Best Film for the Nikon F3AF
The best film to use in your Nikon F3AF will depend on your lens, available light, and if you want to shoot color or black & white.
To prevent having to carry around a tripod and/or flash, choose a 35mm film that has an ISO of 400 or higher.
Make sure that you have a fast lens if you want to shoot images in low light, conditions that are frequently found indoors. For lens lens suggestions have a look at my blog post on the 5 Best Lenses for the Nikon F3AF.
Kodak UltraMax 400 - This film handles a wide variety of lighting conditions well and is a great option for a color 35mm film. Kodak UltraMax 400 is fast enough so that you should be able to handhold the F3AF in the vast majority of situations.
The images will have wonderful colors and tend to be on the warm side.
Fujifilm Superia X-TRA ISO 400 - A different option than Kodak that might have greater availability depending on where you are in the world.
Compared to Kodak, Fujifilm tends to be a little bit cooler with notable greens and blues.
Lomography 800 - If you want a color film with an ISO of 800, there aren’t many options. This is the only 35mm film targeted towards consumers.
Lomography 800 can also be found in the 120 film format, for use in medium format cameras.
Kodak Gold 200 - A surefire solution to get that mid-1980s through 90s rendering. Use an on-camera flash to get the “authentic” look the film is known for.
To bring the ideal look out of this film, over-expose it by 1 or 2-stops. This will ensure that you get the gorgeous colors people love Kodak Gold 200 for.
Kodak Portra 400 - By far the most popular color negative film among photography enthusiasts online. Overexpose the film by 1 or 2-stops to get the appearance the film is well known for.
Portra is also sold in ISO 800 and ISO 160 emulsions. As well as in rolls of 120, 4x5 sheets, and 8x10 sheets.
Black and White Film
These film emulsions have reasonable prices and more than acceptable quality, making them favorable to try in the Nikon F3AF.
The biggest attraction for budget minded photographers and photography students is the competitive cost. Even if you do not put yourself in those groups, it’s good to have economical rolls of 35 film readily available for trying out newly obtained used cameras.
Kentmere 400 - It is manufactured by the parent company of Ilford, Harmon Technology. This is good because that makes this the most commonly available 35mm film of the three.
Foma Fomapan 400 Action - It is much easier to purchase in Europe as the film is manufactured by Foma Bohemia out of the Czech Republic.
A pretty good 35mm film to work with for your initial few attempts at developing film at home or analog photography. Also a good selection if you’re testing out a camera to ensure that it’s functioning correctly.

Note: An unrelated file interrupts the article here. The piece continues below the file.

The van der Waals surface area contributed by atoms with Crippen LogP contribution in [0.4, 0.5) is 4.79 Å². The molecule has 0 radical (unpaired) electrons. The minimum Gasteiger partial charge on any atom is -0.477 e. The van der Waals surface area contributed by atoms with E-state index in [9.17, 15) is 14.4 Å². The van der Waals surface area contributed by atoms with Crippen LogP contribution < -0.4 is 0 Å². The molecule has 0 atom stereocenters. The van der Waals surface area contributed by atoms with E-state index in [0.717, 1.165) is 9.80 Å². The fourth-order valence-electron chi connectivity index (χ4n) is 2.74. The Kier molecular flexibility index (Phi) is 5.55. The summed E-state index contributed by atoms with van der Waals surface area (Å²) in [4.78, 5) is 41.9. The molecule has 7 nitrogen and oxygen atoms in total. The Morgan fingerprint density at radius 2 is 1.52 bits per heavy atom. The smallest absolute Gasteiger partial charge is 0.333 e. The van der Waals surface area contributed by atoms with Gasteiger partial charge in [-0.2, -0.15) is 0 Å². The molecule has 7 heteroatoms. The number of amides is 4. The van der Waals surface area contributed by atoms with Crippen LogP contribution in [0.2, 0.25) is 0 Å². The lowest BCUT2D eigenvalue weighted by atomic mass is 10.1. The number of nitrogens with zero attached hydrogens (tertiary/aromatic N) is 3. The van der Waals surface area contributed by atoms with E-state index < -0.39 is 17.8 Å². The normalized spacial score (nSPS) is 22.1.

Ultrafine eXtreme 400 - The cheapest place to get this film is directly from Ultrafine.
If you develop 35mm color film at home, you may have done that with chemicals produced by them.
Ilford HP-5 Plus 400 and Kodak Tri-X 400 are the 2 most commonly used black & white film emulsions. While they both have distinctive rendering, they possess a number of characteristics in common that help makes them popular.
Both film stocks can be pushed 2 stops and while still producing good quality results. This makes the film versatile as a roll can be shot at ISO 400, 800, or 1600.
Ilford HP5 Plus 400 - The largest differences are that HP5 Plus has less contrast and is cheaper compared to Tri-X. Minimal contrast can be an advantage because contrast can be adjusted when making a print in the darkroom or editing digitally.
The film emulsion still looks excellent when pushed 2-stops. It is also noted for having subdued grain.
Kodak Tri-X 400 - This film stock provides a stronger aesthetic. To produce the traditional grain structure, contrast, and look of the film, it will need to be processed in Kodak D-76.
Tri-X 400 definitely has higher levels of contrast. That is awesome if it is the overall look you want because it means much less work when printmaking or through digital post processing.
Reversal film, also known as transparency film or slide film, generates a positive image. That means a lightbox or projector can be used to exhibit the pictures.
Colors do not need to be inverted to be viewed, contrary to the more widespread negative film emulsions.
Slide films are regarded as tricky to use due to the fact slide film has a smaller amount of latitude and dynamic range when compared with negative film.
Kodak Ektachrome 100 - This is a fine grain film known for beautiful skin tones. The colors don’t seem oversaturated. It is daylight balanced.
Fujifilm Velvia 50 - Makes distinct looking images that have high amounts of saturation and contrast. It is amazingly sharp daylight balanced film. Compared to all the slide films available, it has the highest resolving power.
There is also another speed that is ISO 100.